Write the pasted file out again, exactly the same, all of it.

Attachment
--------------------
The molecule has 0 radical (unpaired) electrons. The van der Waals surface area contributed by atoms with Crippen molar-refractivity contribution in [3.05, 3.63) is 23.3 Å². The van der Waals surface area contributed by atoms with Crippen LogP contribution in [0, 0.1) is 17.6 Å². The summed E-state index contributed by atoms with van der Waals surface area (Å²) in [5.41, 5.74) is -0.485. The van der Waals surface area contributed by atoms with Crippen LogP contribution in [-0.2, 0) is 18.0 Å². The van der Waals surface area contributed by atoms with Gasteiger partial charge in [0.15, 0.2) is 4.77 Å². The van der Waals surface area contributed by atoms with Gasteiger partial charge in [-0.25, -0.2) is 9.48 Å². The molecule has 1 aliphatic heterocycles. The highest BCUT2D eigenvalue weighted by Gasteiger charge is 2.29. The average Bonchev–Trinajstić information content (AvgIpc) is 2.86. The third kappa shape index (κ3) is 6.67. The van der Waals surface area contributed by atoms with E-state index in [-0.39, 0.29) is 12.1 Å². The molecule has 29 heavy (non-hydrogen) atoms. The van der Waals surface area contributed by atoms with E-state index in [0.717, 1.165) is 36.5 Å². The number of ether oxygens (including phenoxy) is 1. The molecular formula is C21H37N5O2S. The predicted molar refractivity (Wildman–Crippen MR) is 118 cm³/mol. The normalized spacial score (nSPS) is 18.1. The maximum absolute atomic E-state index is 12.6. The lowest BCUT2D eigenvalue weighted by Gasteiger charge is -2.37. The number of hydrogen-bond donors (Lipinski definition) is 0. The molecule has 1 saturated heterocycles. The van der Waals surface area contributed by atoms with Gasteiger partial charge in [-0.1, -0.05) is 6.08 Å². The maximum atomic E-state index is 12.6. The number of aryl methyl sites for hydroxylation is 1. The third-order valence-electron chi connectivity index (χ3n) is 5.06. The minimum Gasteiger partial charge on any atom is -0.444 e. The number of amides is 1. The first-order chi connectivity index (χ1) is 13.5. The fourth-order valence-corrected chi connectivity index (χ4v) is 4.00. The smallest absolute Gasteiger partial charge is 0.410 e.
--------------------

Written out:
The molecule has 0 radical (unpaired) electrons. The van der Waals surface area contributed by atoms with Crippen molar-refractivity contribution in [3.05, 3.63) is 23.3 Å². The van der Waals surface area contributed by atoms with Crippen LogP contribution in [0, 0.1) is 17.6 Å². The summed E-state index contributed by atoms with van der Waals surface area (Å²) in [5.41, 5.74) is -0.485. The van der Waals surface area contributed by atoms with Crippen LogP contribution in [-0.2, 0) is 18.0 Å². The van der Waals surface area contributed by atoms with Gasteiger partial charge in [0.15, 0.2) is 4.77 Å². The van der Waals surface area contributed by atoms with Gasteiger partial charge in [-0.25, -0.2) is 9.48 Å². The molecule has 1 aliphatic heterocycles. The highest BCUT2D eigenvalue weighted by Gasteiger charge is 2.29. The average Bonchev–Trinajstić information content (AvgIpc) is 2.86. The third kappa shape index (κ3) is 6.67. The van der Waals surface area contributed by atoms with E-state index in [-0.39, 0.29) is 12.1 Å². The molecule has 29 heavy (non-hydrogen) atoms. The van der Waals surface area contributed by atoms with E-state index in [0.717, 1.165) is 36.5 Å². The number of ether oxygens (including phenoxy) is 1. The molecular formula is C21H37N5O2S. The predicted molar refractivity (Wildman–Crippen MR) is 118 cm³/mol. The normalized spacial score (nSPS) is 18.1. The maximum absolute atomic E-state index is 12.6. The lowest BCUT2D eigenvalue weighted by Gasteiger charge is -2.37. The number of hydrogen-bond donors (Lipinski definition) is 0. The molecule has 1 saturated heterocycles. The van der Waals surface area contributed by atoms with Gasteiger partial charge in [-0.1, -0.05) is 6.08 Å². The maximum atomic E-state index is 12.6. The number of aryl methyl sites for hydroxylation is 1. The third-order valence-electron chi connectivity index (χ3n) is 5.06. The minimum Gasteiger partial charge on any atom is -0.444 e. The number of amides is 1. The first-order chi connectivity index (χ1) is 13.5. The fourth-order valence-corrected chi connectivity index (χ4v) is 4.00. The smallest absolute Gasteiger partial charge is 0.410 e.